I dove every weekend the wind didn't blow. And I loved every dive, even rubble dives.
But the times a shark showed up were special.
Divers don't look like shark food, or sound like it either. We breathe through regulators, which on intake make a fuzzy sucking swishing sound and on exhale emit a soft trail of bubbles.
Most of the time if sharks see or hear a diver, they cut the other direction, so fast they're gone before the diver can even point at them.
Denny and I don't eat shark now. The numbers are declining faster than they can reproduce and the oceans need sharks for balance. We don't eat grouper either. I've been face to face with goliath groupers twice my size, and shared hollows with Nassau, tiger and black groupers longer than my legs. It's hard to look into a placid big-lipped face and think about eating it. Grouper numbers are declining too.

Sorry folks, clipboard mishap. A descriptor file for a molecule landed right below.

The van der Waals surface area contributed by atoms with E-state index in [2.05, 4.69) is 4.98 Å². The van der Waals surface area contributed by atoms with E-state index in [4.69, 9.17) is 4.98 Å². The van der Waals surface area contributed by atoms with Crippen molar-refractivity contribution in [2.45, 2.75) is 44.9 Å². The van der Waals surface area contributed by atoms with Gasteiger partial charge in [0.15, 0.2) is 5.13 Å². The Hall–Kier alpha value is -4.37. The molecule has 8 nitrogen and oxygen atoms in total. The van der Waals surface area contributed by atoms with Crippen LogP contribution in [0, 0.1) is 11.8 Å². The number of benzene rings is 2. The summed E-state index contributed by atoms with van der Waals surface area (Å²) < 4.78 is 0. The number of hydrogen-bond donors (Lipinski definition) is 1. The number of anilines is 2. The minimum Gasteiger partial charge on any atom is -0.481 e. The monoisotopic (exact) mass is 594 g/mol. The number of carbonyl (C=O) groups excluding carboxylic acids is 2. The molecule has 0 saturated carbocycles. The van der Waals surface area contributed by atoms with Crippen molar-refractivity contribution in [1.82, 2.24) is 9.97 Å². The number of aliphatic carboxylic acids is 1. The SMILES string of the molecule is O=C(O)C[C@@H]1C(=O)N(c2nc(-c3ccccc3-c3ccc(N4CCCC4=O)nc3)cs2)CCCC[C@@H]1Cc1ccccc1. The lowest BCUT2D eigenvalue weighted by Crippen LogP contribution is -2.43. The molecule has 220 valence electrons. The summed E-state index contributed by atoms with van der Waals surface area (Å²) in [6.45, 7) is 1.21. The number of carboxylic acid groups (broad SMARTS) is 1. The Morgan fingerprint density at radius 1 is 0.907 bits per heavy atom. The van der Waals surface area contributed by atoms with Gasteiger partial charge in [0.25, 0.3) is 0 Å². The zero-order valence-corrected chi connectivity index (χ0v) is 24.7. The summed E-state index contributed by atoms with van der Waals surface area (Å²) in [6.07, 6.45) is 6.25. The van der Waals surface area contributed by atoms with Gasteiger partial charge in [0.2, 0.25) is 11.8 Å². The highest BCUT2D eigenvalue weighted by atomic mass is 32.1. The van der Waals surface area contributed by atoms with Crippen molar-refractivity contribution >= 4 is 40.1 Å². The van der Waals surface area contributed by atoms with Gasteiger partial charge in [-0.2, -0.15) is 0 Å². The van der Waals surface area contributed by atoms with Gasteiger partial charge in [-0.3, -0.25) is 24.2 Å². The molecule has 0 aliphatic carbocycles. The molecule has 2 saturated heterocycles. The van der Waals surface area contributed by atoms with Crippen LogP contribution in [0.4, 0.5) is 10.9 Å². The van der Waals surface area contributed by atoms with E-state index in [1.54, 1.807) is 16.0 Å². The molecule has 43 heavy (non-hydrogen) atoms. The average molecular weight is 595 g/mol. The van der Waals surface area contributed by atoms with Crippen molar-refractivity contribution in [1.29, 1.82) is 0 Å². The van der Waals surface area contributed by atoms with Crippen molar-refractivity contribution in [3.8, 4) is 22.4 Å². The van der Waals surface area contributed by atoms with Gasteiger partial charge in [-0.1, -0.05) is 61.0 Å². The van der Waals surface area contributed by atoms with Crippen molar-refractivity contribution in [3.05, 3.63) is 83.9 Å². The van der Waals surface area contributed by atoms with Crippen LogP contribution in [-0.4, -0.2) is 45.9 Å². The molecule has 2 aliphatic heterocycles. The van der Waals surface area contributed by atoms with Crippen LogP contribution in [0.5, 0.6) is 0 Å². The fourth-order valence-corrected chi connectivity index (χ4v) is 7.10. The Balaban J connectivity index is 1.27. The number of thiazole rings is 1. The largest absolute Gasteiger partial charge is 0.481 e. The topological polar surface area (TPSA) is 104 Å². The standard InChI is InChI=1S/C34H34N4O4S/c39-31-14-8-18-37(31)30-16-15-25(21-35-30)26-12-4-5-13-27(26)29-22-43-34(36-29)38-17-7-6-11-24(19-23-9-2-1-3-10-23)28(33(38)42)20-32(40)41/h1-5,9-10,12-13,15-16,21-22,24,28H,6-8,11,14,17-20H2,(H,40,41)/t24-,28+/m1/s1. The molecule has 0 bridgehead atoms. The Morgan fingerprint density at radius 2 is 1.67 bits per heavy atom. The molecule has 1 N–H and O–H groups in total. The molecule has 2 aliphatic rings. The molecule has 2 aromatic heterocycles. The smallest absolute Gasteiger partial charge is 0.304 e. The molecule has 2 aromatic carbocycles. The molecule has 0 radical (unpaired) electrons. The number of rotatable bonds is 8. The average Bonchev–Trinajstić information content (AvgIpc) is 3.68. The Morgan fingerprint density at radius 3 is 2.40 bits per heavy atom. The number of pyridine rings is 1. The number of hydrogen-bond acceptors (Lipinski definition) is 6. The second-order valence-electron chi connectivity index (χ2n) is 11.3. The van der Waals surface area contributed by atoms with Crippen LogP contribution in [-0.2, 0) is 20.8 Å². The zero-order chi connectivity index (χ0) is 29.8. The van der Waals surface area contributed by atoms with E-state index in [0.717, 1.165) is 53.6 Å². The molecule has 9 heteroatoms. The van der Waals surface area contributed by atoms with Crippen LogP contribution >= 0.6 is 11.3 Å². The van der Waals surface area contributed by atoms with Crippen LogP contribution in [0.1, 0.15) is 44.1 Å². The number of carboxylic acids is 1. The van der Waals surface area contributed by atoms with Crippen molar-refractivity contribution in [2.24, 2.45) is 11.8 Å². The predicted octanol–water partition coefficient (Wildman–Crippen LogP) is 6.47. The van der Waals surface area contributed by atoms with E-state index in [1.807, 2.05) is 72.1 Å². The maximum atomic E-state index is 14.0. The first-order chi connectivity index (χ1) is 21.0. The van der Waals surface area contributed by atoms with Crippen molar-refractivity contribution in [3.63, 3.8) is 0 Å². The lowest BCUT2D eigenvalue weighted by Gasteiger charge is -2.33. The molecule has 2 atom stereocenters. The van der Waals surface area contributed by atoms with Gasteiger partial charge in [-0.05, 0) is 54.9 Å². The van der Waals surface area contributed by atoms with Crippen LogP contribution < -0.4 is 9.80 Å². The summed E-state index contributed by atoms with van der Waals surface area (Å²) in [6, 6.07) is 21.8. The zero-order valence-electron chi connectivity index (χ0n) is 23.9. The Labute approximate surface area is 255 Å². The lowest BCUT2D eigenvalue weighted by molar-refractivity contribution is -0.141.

It turns out that many marine species are in danger--overfishing, pollution, habitat destruction. I don't want to contribute to the problem. But it's hard to keep up with all the species... so I was glad to find this Seafood Guide from the Monterey Bay Aquarium. The guide is easy to use and folds small enough to fit in a wallet. Click the link, there are lots of good choices.
Happy eating. And I hope you get the chance someday to meet a grouper face to face.
This fabulous Nassau grouper is from Scubaben's Flikr stream. To see more: Nassau Grouper by Scubaben.
Copyright 2009-2013 Kathleen Scott, for Hill Country Mysteries. Unauthorized reproduction is prohibited.